It’s Enviro-Mama Thursday here at Strocel.com, and today I’m thinking about oil pipelines, politics and the planet.
There’s an ongoing public debate happening in my backyard over the Northern Gateway project. The project, which is being operated by Enbridge, aims to build an oil pipeline from the oil sands in Northern Alberta to the coast in Northern British Columbia, where it can be shipped to Asia and elsewhere. On one side, you have the Canadian government and the oil industry who are arguing that we need this in order to open new markets. On the other side, you have environmental, First Nations and other groups who feel that the risk isn’t worth the reward.
Here in British Columbia, there’s a lot of airtime devoted to discussing the project. Many people are publicly opposing it, others feel it’s necessary, and most people probably don’t really know one way or the other. When a report was released earlier this month lambasting the way Enbridge handled a spill in the US, it only upped the ante. The idea that the company that totally botched one spill would be building a pipeline through some of the world’s most pristine wilderness raises some pretty legitimate concerns.
Earlier this week British Columbia Premier Christy Clark added more fuel to the fire by imposing conditions that Northern Gateway must meet in order for the province to consider allowing construction to happen. There are five, and they include successful completion of the environmental review process, world-leading land and water oil spill prevention and response, addressing First Nations concerns, and money. The money appears to be the big issue and the primary sticking point, at least for now.
Premier Christy Clark
I honestly have mixed feelings about this project, just as I have mixed feelings about oil and gas in general. On the one hand, I drive a car and use petroleum products in my daily life. It would be hypocritical of me to say that we shouldn’t extract and ship oil. As well, I understand why Canada, as a country, wants to reach out to developing markets. On the other hand, I see that there are a some serious concerns that need to be addressed around Northern Gateway. And what’s more, we need to be investing in alternatives to burning fossil fuels, rather than just increasing capacity so that we can burn more.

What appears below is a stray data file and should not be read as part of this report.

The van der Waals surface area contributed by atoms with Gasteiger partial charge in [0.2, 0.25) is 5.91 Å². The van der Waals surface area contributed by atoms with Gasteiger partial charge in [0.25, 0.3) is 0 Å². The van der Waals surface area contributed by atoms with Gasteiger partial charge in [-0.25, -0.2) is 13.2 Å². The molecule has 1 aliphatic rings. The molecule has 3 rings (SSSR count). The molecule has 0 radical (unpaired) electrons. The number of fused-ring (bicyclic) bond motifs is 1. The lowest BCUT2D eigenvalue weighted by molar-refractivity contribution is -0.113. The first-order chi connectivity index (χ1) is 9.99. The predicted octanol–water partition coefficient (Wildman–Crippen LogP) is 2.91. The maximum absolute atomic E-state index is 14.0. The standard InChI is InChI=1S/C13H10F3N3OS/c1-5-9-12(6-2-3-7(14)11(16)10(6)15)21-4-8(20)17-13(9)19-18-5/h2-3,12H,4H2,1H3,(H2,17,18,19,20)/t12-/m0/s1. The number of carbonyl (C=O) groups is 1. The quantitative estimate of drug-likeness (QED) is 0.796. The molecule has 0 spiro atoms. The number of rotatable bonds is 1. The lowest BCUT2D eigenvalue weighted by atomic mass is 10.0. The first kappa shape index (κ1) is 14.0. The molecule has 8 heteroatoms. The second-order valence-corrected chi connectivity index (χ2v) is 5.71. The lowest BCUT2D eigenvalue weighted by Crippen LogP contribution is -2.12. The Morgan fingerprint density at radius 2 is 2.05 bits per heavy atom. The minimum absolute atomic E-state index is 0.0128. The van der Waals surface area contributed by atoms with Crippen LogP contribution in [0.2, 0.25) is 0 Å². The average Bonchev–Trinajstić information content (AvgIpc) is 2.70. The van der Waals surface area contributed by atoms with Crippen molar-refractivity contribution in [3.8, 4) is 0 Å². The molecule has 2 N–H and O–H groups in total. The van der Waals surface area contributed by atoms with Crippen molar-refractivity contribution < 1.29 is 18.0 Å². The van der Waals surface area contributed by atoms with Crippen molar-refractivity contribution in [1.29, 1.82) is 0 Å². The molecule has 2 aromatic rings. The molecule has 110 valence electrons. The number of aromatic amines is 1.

I think that last bit is the crux of things for me. I believe that our reliance on petroleum is causing us a whole lot of problems, including pollution and climate change. It concerns me when my federal government is labelling those who hold environmental concerns about a new pipeline as “radicals”. Can we end our reliance on oil tomorrow? No. Do we need to consider the financial needs of our nation? Yes. Does it make sense to have a thoughtful, in-depth conversation, where all viewpoints are represented? I say it does. Does it make sense to invest some of our money into researching the next thing, instead of maintaining the status quo? Once more, I say it does.
In part, anytime that a new pipeline is built and more oil is extracted, it’s being done for us. It’s being done to fuel our cars, generate our electricity, and produce our plastic products. If we want to change things, we need to take a look at ourselves. And yet, we need strong leadership as well. We need governments who are forward-thinking. We need to ask ourselves what the outcome of our actions will be. And we need to think about more than money.
Last summer hundreds of people – including many celebrities – were arrested at protests in Washington, DC against the proposed Keystone Pipeline. In January, Obama nixed that project. We don’t really roll that way in Canada. Large protests aren’t really our thing, and celebrities don’t tend to get involved in political causes. But that doesn’t mean we can’t make our voices heard. That doesn’t mean we can’t ask serious questions and expect serious answers. And it doesn’t mean that we can’t make changes in our personal lives to benefit the planet.
What will happen with Northern Gateway? I don’t honestly know. Because of the way the Canadian government works, I expect it will probably be built eventually, Christy Clark’s conditions notwithstanding. Regardless of what happens here, though, I hope that we take this discussion to heart, and that we consider changing our course. We can’t just keep doing the same thing, and expect to get different results.